Articles Posted in Arbitration & Mediation

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The Supreme Court reversed the decision of the circuit court denying Defendant’s motion to compel arbitration, holding that the circuit court erred in denying the motion for arbitration because the parties’ disagreements were controversies arising out of or relating to their contract, and therefore, pursuant to the contract, an arbitrator must resolve them. Plaintiffs sued Defendant, alleging that the home Defendant constructed for Plaintiffs suffered from defects that caused damage to the home. Defendant filed a motion to compel arbitration under the arbitration clause of the parties’ contract. The circuit court denied the motion, concluding that the arbitration clause was unenforceable. The supreme Court reversed, holding that the parties’ disagreement over the interpretation of the arbitration clause, as well as the application of the doctrine of impossibility to the arbitration clause, were “controvers[ies] arising out of or relating to the contract,” and therefore, the circuit court erred in refusing to compel arbitration. View "Brush Arbor Home Construction, LLC v. Alexander" on Justia Law

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In this appeal of a judgment confirming an arbitration award, the Supreme Court held that the circuit court did not err in refusing to vacate the arbitration award under Va. Code 8.01-581.010. Plaintiff filed a fourteen-count complaint against Defendants alleging liability theories for conspiracy, conversion, legal malpractice, breach of trust, and other causes of action. Defendants moved to have the dispute submitted to arbitration pursuant to an arbitration provision in an agreement between the parties. The circuit court granted the motion to compel arbitration, and the arbitrators found in favor of Defendants on all counts. The circuit court confirmed the award in its entirety and denied Plaintiff’s application to vacate the award. The Supreme Court affirmed, holding that there was no basis in law or fact for reversing the circuit court’s confirmation of the arbitration award. View "Meuse v. Henry" on Justia Law

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Plaintiff worked for the Alexandria Redevelopment and Housing Authority (ARHA) before being discharged for violating ARHA’s “absenteeism and tardiness policies.” Plaintiff filed a complaint in circuit court claiming that she had been improperly discharged. The circuit court denied Plaintiff’s request for reinstatement and her claim for money damages but held that Plaintiff was entitled to have her claims arbitrated under ARHA’s grievance procedure. The Supreme Court reversed and entered final judgment in favor of ARHA, holding that the circuit court misapplied Va. Code 15.2-1507(A)(7)(b) and erred in ordering ARHA to arbitrate Plaintiff’s grievance. View "Alexandria Redevelopment & Housing Auth. v. Walker" on Justia Law

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In 2007, Schuiling hired Harris as his full-time, live-in housecleaner. Harris signed an arbitration agreement, a one-page, pre-printed form prepared for Schuling’s auto business, stating that disputes “shall be resolved exclusively by arbitration administered by the National Arbitration Forum under its code of procedure then in effect.” In 2011, Harris sued Schuiling, alleging multiple torts, statutory violations, and breach of contract. Schuiling moved to enforce arbitration under Code § 8.01-581.02(A), stating that the National Arbitration Forum was no longer available and requesting the court to appoint a substitute arbitrator under Code § 8.01-581.03. Harris argued that unavailability of the named arbitrator, coupled with the agreement’s failure to provide for a substitute arbitrator, rendered the agreement unenforceable. The circuit court agreed with Harris and denied the motion to compel arbitration. The Virginia Supreme Court reversed. Relying on the intention of the parties as expressed in the language of the agreement, the court concluded that NAF’s designation as arbitrator was not integral and was severable in order to give effect to the arbitration requirement, the sole purpose of the agreement. View "Schuiling v. Harris" on Justia Law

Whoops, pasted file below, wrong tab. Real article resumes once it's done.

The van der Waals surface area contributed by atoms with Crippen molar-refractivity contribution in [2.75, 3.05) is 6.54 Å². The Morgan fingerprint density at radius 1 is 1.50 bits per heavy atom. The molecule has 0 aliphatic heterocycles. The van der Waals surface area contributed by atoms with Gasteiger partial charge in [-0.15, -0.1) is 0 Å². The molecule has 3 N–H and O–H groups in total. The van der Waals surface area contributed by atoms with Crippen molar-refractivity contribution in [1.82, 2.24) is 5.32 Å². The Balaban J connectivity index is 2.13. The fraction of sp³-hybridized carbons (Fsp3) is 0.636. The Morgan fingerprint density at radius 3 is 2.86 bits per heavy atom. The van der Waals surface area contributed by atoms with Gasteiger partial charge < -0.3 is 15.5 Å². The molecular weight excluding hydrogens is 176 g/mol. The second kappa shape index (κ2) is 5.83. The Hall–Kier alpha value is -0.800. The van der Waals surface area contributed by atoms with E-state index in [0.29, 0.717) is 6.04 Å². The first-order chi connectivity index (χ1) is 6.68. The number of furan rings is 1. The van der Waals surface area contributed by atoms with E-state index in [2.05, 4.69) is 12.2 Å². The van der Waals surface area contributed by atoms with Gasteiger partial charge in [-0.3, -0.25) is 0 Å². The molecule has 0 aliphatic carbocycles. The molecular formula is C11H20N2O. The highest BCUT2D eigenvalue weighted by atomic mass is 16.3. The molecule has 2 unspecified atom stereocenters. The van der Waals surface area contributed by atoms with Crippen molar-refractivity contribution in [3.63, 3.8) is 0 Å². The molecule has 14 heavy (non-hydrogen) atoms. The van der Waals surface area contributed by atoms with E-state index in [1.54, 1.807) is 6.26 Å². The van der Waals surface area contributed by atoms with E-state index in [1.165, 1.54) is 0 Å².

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After Roger Hudspeth's employment with the Bank of the Commonwealth was terminated, Hudspeth filed a complaint against the Bank, alleging the Bank failed to pay him compensation owed for his employment. The Bank filed a motion to stay and compel arbitration before the Financial Industry Regulatory Authority (FINRA), arguing (1) the Bank was a "customer" as defined by the FINRA Code of Arbitration Procedure for Customer Disputes (Customer Code), (2) Hudspeth was an associated person of a "member," and (3) because the dispute was between a customer and an associated person of a member, arbitration was mandatory under the Customer Code. The circuit court denied the Bank's motion, concluding that the Bank was not a customer under the Customer Code. The Supreme Court reversed, holding (1) the Customer Code was susceptible to an interpretation under which the Bank could be considered a customer, and (2) because under the Federal Arbitration Act any doubts concerning the scope of arbitrable issues should be resolved in favor of arbitration, the circuit court erred when it denied the Bank's motion in this case. Remanded. View "Bank of the Commonwealth v. Hudspeth" on Justia Law